Comment 11 (881) by WF99 on 2007-09-24 at 10:40:40:

So I guess we're at an impasse on this discussion.


Comment 12 (897) by sbfl on 2007-10-05 at 00:18:20:

I think this has to be *the* most cringeworthy post OJB has ever written (not that I have read them all). He tops it off with: "Let the things that really matter, like science, move ahead,"...umm, okay, must re-memorise the periodic table for the sake of salvation. Good for you OJB that science is at the top of your list of things that really matter in life. Don't bother to mention love, forgiveness, compassion... all those crazy concepts that Jesus promoted.


Comment 13 (899) by OJB on 2007-10-05 at 08:36:33:

Oh come on! This hardly the most cringe-worthy! I only rated it 4 out of 5 on the controversy scale! Still, I guess how cringe-worthy something is isn't the same as how controversial it is.

I wasn't really referring to the superficial aspects of science, such as memorising the periodic table, I was referring to the deeper philosophies, such as the genuine search for truth, creating technology which improves peoples' lives, etc.

Even if Christians genuinely supported love, forgiveness and compassion (and many don't) they are hardly unique to Jesus. Socrates was promoting similar ideas before Jesus. And what is really more compassionate: running around converting people to Christianity or finding cures for the diseases which make people's life a misery? Practical scientific solutions are really more compassionate than all the fancy words in the world!


Comment 14 (901) by sbfl on 2007-10-06 at 04:56:09:

"Only rated it 4 out of 5". Getting 80% in an exam was damn good when I was at school. Not really recognized these days though, with the NCEA PC rating system in all "Merit", "Achieved" etc.

The periodic table comment was made tongue in cheek obviously. I was aware of what you meant.

Of course Christians support love, compassion and forgiveness, they wouldn't be Christians if they didn't. However in saying that of course Christians are also sinners, so don't expect them to always practise what they support.

Now you put an interested question forward... but firstly they are not mutually exclusive, and there are plenty of Christian scientists. They *do* teach science in Christian schools. They also teach big bang, would you believe!?! Anyway back to your question... finding a cure to a misery-inducing disease is not that easy, certainly not an everyday event. I also wouldn't use the word compassionate to describe success, neither conversion is about compassion really. Both are more about advancement, benefits etc.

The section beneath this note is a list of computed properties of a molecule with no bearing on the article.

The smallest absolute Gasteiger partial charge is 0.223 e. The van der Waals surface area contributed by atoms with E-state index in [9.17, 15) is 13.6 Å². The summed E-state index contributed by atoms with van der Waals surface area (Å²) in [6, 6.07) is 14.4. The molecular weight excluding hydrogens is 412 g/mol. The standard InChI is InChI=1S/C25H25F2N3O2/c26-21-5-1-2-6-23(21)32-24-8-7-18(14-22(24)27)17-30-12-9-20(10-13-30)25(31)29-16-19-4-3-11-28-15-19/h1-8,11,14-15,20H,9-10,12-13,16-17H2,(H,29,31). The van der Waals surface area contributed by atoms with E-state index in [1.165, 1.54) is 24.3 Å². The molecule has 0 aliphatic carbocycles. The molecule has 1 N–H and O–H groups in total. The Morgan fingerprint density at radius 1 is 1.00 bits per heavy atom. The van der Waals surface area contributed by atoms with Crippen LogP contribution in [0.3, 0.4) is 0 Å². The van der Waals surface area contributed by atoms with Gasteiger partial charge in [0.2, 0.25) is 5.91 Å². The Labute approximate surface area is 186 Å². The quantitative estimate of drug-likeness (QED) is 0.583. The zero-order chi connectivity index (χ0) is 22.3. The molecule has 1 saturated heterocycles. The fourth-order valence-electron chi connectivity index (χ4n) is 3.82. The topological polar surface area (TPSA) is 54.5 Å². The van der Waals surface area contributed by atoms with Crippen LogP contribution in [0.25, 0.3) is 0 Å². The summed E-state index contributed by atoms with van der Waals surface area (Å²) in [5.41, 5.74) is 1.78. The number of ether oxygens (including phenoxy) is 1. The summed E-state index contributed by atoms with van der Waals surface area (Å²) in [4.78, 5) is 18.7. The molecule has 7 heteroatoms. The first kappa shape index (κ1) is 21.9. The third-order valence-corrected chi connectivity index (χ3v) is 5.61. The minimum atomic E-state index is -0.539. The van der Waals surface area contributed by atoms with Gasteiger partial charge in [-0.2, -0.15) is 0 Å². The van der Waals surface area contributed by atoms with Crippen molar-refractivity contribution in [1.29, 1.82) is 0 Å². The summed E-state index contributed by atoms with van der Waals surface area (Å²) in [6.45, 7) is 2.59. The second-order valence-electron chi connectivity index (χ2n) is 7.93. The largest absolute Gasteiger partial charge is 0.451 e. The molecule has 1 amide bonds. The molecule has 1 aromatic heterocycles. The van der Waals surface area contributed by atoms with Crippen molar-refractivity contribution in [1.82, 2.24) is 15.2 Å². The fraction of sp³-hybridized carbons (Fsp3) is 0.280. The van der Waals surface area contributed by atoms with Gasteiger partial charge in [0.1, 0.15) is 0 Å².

Comment 15 (903) by OJB on 2007-10-06 at 22:06:47:

OK, let's imagine the modern world without religion and then without science. Which of the two missing would have the greatest negative impact? Naturally, I think we would miss science a lot more than religion. Do you agree? If you think of it that way, my comment might not be quite so cringe-worthy!


Comment 16 (904) by sbfl on 2007-10-08 at 04:51:34:

Hmmm, you seem to have started a new line of inquiry. A world without belief systems would be pretty boring. No hope, no real sense of purpose, we would just be like a species from the animal kingdom (ok, slightly exaggerating but you get my point). A world without science and we would still be living in the medieval ages, which incidentally, many third world countries still do - but at least some of the people are happy, even if they are not rich in material items or scientific knowledge.


Comment 17 (906) by OJB on 2007-10-08 at 16:40:32:

I haven't really started a new line, I was just tying to demonstrate that my original suggestion (which I implied more than stated) that science is more important than religion can be supported if you compare what the world would be like if either was missing.

I don't agree that a world without belief systems would be boring, although (again) it depends on your definition of "belief systems" (it always seems to come back to definitions). For example: philosophy, fiction, fantasy, movies, theatre, sport, games, etc are all ways to make life interesting but they don't really involve belief systems.

I don't know if I have ever seen any research regarding the relative happiness of people living with and without the benefits of science so your contention that people who don't have the benefits of modern technology but are happy because of their religious beliefs is really unsupported. Apart from that, if they are happy because of a false set of beliefs is that still good?

One thing I will point out though is that there aren't many examples of countries or societies deliberately abandoning science and technology and reverting to a more religious way of life. Well, there might be one major example: the Islamic world. And look where it got them!